Tuesday, June 27, 2006

Monotheism and Polytheism

What if Rome's Pagan Religion Had Prevailed? An persuasive book explores the repercussions of Christianity's ascendency in ancient times By Tara Katir, Kapaa, Hawaii Return to Hinduism Today Home Page
God against the gods: the history of the War Between Monotheism and Polytheism is the latest from the pen of Jonathan Kirsch, author, journalist and attorney. In this book, Kirsch details the earliest historical conflicts of monotheism and polytheism as they occurred in ancient Europe, North Africa and the Middle East up to the death of Emperor Julian on June 26, 362 ce. His contention is that from its first historical appearance in ancient Egypt, monotheism has been an intolerant belief system. Monotheism's intolerance created conflicts then, and it continues to create conflicts that plague us today. Westerners who take pride in their monotheistic belief's bringing "civilization " to those of polytheistic customs may find Kirsch's analysis sobering and disconcerting.
Over thousands of years, recounts Kirsch, human cultures have worshiped a host of diverse Gods and Goddesses. This polytheistic worship of the Divine, while not totally benign, historically did not create conflict between neighboring peoples. As Symmachus, a pagan governor of the fourth century ce declared, "What does it matter by which wisdom each of us arrives at truth?" (See his entire speech in defense of paganism at http://www.ccel.org/fathers2/NPNF2-10/Npnf2-10-46.htm.) With this flexible posture toward worship of the Divine, little conflict would arise between worshipers of different Gods and Goddesses. Kirsch asserts, "The core value of paganism was religious tolerance--a man or woman was at liberty to offer worship to whatever God or Goddess seemed most likely to grant a prayerful request, with or without the assistance of priests and priestesses." However, in a small geographical area of the Western world an event occurred which presaged a change in humans' personal relationship to the Divine. This development would set in motion what was to become a devastating polarization of enormous proportions--all in the name of divine worship.
In the fourteenth century bce, a young Egyptian pharaoh, Amenhotep IV, through the power of his absolute rule, commanded the Egyptians to worship but one God. This revolutionary move to restrict worship of the Divine to one God would set the stage for what was to become a 3,000 year bloody and acrimonious conflict over how human beings worshiped. "Like Moses [who lived a century later], who is shown in the Christian Bible to condemn the worship of a golden bull and other graven images, Amenhotep rejected all the traditional icons of paganism and chose a simple geometric shape to symbolize the God Aton." Amenhotep repudiated all the Gods and Goddesses in favor of a single God. No idols were fashioned in Aton's image because his was a form that could not be imagined; rather Aton was symbolized by a circle of gold. Amenhotep closed all temples to other deities and had their ritual worship suppressed. Statues were shattered and their names and images literally chiseled off existing monuments. While his radical religious practices were short-lived, the ultraist paradigm shift he initiated would be practiced in the extreme by a legion of believers in this new monotheistic worship.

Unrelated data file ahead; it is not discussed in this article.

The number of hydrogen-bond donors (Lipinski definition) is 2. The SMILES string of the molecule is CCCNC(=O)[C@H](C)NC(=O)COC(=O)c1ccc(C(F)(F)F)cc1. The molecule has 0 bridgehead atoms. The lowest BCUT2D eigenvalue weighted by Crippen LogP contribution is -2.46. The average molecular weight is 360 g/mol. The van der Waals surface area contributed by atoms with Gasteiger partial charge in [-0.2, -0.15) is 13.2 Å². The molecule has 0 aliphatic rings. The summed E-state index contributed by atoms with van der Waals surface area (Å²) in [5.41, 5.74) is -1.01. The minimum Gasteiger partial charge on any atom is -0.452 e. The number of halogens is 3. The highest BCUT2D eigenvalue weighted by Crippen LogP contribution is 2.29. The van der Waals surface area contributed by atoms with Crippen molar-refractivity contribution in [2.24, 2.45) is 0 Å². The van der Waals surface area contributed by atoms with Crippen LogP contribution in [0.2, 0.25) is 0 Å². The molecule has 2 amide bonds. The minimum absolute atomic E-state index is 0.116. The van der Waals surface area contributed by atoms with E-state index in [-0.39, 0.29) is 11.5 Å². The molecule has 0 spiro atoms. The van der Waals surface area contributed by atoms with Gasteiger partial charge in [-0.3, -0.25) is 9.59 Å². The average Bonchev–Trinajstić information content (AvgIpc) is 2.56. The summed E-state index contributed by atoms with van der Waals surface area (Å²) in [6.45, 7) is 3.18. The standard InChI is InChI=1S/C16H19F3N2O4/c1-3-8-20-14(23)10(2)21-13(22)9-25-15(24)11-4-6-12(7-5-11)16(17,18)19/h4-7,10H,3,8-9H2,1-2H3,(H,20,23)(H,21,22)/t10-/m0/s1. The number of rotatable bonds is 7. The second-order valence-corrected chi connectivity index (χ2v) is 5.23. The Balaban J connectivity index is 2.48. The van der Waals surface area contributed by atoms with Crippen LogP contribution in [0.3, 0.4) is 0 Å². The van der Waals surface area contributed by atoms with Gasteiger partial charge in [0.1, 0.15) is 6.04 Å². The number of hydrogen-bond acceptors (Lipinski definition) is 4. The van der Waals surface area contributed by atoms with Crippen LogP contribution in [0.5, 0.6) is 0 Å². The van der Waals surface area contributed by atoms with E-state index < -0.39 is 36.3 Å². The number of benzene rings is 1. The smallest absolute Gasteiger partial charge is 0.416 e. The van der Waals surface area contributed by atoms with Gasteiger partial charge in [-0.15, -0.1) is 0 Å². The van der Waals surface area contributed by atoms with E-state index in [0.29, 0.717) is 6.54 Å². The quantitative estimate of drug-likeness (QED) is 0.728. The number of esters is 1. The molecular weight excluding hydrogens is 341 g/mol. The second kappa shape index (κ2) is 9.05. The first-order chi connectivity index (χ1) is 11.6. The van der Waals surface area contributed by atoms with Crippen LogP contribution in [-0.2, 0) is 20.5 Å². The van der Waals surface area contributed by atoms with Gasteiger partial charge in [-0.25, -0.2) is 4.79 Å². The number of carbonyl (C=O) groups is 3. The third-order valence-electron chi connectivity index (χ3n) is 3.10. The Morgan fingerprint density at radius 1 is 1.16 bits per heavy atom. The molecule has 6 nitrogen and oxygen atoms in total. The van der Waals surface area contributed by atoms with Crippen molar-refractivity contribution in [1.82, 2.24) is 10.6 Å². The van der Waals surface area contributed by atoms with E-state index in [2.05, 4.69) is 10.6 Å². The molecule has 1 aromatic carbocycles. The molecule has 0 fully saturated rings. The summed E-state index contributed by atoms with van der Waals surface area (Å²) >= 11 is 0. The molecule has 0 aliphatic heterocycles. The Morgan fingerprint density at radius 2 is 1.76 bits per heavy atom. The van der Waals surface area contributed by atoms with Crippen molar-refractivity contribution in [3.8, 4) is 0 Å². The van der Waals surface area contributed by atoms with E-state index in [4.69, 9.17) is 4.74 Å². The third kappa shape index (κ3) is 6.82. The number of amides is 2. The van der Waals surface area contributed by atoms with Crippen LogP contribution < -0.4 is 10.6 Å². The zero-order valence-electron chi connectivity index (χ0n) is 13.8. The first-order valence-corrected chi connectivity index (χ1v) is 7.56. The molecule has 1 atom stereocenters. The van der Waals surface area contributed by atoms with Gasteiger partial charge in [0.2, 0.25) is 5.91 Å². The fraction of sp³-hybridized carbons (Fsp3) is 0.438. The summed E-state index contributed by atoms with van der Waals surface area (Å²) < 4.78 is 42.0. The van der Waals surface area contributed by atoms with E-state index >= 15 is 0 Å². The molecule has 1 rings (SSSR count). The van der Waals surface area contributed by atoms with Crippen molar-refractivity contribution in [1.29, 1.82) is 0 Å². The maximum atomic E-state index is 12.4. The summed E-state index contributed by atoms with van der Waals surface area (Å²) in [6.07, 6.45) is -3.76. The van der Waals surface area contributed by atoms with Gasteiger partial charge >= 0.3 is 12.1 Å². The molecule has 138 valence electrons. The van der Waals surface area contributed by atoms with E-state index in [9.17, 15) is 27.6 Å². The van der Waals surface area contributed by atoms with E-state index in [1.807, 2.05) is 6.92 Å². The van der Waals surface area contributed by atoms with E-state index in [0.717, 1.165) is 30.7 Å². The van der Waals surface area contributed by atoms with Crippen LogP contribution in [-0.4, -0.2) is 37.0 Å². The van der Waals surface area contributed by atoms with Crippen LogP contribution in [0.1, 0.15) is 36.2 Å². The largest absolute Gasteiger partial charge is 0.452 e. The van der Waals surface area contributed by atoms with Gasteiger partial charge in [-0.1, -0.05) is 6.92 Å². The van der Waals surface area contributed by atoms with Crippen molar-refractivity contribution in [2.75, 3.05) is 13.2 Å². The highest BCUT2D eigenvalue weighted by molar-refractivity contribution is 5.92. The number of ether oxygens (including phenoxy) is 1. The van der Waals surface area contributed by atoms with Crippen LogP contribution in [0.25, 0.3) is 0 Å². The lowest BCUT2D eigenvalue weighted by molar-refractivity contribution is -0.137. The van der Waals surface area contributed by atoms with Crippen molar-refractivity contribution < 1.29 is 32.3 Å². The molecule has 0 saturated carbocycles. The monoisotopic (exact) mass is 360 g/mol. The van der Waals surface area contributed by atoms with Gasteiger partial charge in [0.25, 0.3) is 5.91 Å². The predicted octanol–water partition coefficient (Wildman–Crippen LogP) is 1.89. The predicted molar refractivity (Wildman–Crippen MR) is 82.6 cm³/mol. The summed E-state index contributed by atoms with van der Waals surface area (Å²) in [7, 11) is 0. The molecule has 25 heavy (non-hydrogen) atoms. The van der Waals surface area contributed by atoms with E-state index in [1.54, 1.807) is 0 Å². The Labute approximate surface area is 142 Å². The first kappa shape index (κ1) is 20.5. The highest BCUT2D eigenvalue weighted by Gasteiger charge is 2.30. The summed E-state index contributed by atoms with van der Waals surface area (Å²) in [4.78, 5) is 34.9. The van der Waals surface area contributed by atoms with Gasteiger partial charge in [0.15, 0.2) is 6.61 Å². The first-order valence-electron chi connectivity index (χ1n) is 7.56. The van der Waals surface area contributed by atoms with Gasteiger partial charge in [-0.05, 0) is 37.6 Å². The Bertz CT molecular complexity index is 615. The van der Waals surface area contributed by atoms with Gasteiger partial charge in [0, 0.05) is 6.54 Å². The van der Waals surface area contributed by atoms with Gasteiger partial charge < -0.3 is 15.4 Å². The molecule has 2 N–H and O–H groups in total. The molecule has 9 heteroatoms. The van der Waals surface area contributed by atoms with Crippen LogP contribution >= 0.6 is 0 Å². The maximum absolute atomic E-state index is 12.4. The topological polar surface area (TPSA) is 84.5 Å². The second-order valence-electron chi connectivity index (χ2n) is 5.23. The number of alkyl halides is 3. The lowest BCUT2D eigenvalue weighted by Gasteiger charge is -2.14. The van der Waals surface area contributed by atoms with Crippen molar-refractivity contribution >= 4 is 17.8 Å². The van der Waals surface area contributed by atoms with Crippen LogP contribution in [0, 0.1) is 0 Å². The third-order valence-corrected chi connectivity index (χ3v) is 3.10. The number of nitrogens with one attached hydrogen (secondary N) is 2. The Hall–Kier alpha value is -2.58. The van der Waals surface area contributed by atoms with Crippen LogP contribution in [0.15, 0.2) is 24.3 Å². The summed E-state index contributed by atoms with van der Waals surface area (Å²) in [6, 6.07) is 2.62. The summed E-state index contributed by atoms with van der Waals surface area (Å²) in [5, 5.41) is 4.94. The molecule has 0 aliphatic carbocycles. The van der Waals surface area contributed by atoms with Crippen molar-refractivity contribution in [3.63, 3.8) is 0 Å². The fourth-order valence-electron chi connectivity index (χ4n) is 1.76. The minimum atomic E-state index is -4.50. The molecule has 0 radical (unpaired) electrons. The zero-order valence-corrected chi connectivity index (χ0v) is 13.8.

Monotheism, in its exclusive devotion to the worship of one God, has inspired a ferocity and fanaticism that are mostly absent from polytheism, says Kirsch. He explains, "At the heart of polytheism is an open-minded and easygoing approach to religious belief and practice, a willingness to entertain the idea that there are many Gods and many ways to worship them. At the heart of monotheism, by contrast, is the sure conviction that only a single God exists, a tendency to regard one's own rituals and practices as the only proper way to worship the one true God. The conflict between these two fundamental values is what I call the war of God against the Gods. It is a war that has been fought with heart-shaking cruelty over the last thirty centuries, and is a war that is still being fought today."
In our world today, Islamic tradition is easily targeted as the origin of religious terrorism or religious fanaticism. Kirsch points out, that, to the contrary, "It begins in the pages of the Bible, and the very first examples of holy war and martyrdom are found in Jewish and Christian history. The opening skirmishes in the war of God against the Gods took place in distant biblical antiquity, when Yahweh is shown to decree a holy war against anyone who refuses to acknowledge Him as the one and only God worthy of worship." Biblical myth turned to recorded history with the Maccabeean warfare waged against the pagan Syrian king and later, when the Zealots fought against the pagan emperor of Rome.

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